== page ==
Monday, October 23, 2017


Swaminathan calls for setting up of a Farm Income Commission
Wednesday, 18 February, 2009, 08 : 00 AM [IST]
Our Bureau, Mumbai
"Much has been done during the last five years to revitalize our agriculture and to reduce agrarian distress. Much, however, remains to be done to do justice to the genuine needs of the majority of our population who constitute the farming community," said M S Swaminathan, well-known agriculture scientist, commenting on the Interim Budget presented in parliament on Monday.

In an exclusive article published in The Financial Express, Dr Swaminathan said the Interim Budget rightly recounted the various initiatives and achievements of the UPA government in the field of agriculture during the last five years. As on the previous occasions, farmers had been referred to as the real heroes of India's success story, because of the multiple contributions they are making in the areas of food, livelihood, ecological security and national sovereignty. The finance minister has also mentioned that the Plan allocation for agriculture has been increased by 300% during the last five years and that a flagship programme titled Rashtriya Krishi Vikas Yojana has been launched with an outlay of Rs 25,000 crore. Reference has also been made to the agriculture debt waiver and debt relief scheme covering 36 million families at a cost of Rs 65,300 crore. All these, however, cannot hide the fact that agriculture is facing serious economical and ecological crises. Obviously only the regular budget for 2009-10 that will be presented by the next government can seriously address issues relating to agrarian distress and widespread under-and-malnutrition.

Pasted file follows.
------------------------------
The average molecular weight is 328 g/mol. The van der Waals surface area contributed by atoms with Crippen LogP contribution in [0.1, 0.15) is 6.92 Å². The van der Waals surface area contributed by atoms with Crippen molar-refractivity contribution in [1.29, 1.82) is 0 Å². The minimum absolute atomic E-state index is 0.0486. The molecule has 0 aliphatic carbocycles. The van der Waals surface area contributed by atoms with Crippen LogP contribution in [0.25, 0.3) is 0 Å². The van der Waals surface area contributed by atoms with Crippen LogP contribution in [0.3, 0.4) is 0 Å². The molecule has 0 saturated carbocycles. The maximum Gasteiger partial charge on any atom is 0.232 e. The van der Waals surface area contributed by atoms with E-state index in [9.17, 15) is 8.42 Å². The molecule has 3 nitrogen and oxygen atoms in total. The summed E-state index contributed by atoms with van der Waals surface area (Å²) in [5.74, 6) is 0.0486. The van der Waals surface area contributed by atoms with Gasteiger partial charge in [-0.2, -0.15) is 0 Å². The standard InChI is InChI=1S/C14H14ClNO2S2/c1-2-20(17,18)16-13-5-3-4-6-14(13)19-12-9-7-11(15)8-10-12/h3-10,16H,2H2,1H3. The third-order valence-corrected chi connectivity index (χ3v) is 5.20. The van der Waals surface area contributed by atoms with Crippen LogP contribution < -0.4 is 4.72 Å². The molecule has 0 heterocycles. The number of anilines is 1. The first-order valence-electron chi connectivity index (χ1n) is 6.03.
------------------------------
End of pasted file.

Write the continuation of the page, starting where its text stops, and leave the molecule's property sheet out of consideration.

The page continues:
"I hope that during the regular budget the recommendations of the National Commission on Farmers on the steps needed for increasing the income of small producers, as well as the need for ensuring minimum support price not only for wheat and rice but for a wide range of millets, pulses, oil seeds and tuber crops will be implemented."

Further provision needs to be made for establishing a national grid of warehouses for grains and cold storage structures for perishable commodities. The prevailing mismatch between production and post-harvest technologies should be ended.

The National Policy for Farmers presented in parliament in November 2007 makes a commitment that the government will try to ensure income and work security to farm families. The next budget should try to address the issue of converting this commitment into well-defined programmes with resource allocation.

The government has accepted the recommendations of the Sixth Pay Commission with improvement, providing benefit to 4.5 million central government employees and 3.8 million pensioners. He suggested that the major political parties commit themselves to establishing a Farm Income Commission which can go into the totality of the income of farmers from crop and animal husbandry, fisheries, agro-forestry and agro-processing, so as to ensure a minimum take home income to farmers.
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